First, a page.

"You were way too sleepy to be just dozing," the woman explained to Storm as he breathed deeply.  "Whatever you were drugged with, they got me with it too.  I just woke up here shortly before you..."

A loud squelch from hidden speakers above them cut her off.

"I see you are both awake now," a voice said.  "I was beginning to fear I'd used too much of the tranquillizer."

"Sorry, Zodiac," Storm said, "I'm still here.  Thanks for the nap, though."

"Well, I'm glad that you're well-rested," the disembodied voice of Count Zodiac replied.  "You'll want to be awake for this.

"As I told you over lunch," Zodiac continued, "you are here because you stole my country- my destiny- from me.  An eye for an eye, my friend.  I'm sure you can understand."

"This is between you and me.  Let the girl go, she's got nothing to do with this."  As he talked, Storm circled the room, looking for any point of exit.  There was none.  He still had his utility harness on, somehow, but he didn't have anything in the pouches at the time capable of blasting through the concrete.  "Why don't you come out in the open and we can settle this."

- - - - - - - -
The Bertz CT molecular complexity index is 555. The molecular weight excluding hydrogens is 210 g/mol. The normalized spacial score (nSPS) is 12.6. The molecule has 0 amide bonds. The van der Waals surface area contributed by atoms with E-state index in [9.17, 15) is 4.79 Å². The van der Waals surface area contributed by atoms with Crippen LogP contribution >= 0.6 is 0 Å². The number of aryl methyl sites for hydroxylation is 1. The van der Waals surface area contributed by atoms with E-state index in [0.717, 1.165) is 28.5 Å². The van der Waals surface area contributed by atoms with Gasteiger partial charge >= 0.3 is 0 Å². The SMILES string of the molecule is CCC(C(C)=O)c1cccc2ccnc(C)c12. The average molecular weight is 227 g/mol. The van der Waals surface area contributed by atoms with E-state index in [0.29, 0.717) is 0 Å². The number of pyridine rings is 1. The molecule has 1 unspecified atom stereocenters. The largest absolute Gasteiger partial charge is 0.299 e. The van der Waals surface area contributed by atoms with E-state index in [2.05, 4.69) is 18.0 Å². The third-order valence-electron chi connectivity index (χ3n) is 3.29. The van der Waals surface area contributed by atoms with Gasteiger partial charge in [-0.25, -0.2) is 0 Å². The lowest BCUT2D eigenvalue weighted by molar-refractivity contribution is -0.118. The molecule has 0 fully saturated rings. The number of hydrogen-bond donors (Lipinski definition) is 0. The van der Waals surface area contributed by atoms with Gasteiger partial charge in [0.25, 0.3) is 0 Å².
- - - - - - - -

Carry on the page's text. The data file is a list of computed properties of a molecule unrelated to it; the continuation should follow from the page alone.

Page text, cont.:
"The girl is there with you to give you incentive, Storm.  To help raise the stakes."  Zodiac paused before speaking again, and when he did, there was a new tone of menace in his voice.  "We're going to play a little game, you and I.  Beat my game, and I'll let you, your friends, and my other guests go free.  If you lose this island becomes your grave, and the grave of all those whose lives you carry now on your shoulder, even those of the natives on the other side of the island."

"What's he talking about?" the blonde asked Storm.

"Who knows?  He's crazy," he replied.  And dangerous enough to back it all up, he thought to himself.

"To win," Zodiac went on, "you're going to have to get from where you are now- the head of the valley at the north-eastern end of the island- to the goal, which is located at the other end of the valley to the south-west.  Along the way, you're going to have to prove yourself- again and again- in tests that I've built just for you.

"You are currently standing in the first of those tests: the Aquarius Room."

There was a clang somewhere, behind the concrete walls of the cylindrical room, and the muted gurgling changed pitch.

"The time for talk is over," Count Zodiac announced.  "I'd wish you luck, Mr. Storm, but you and I both know I'd be lying to you.  The gauntlet begins... now!"

A torrent of water broke free from the statue's urn, and it poured down into the room.  The blonde yelped as she jumped out of the path of the downpour, only to find jets of water spouting from the walls down near their ankles.

"Oh God, he's gonna drown us," she said.

Storm nodded.  "Yes, I believe he means to do just that."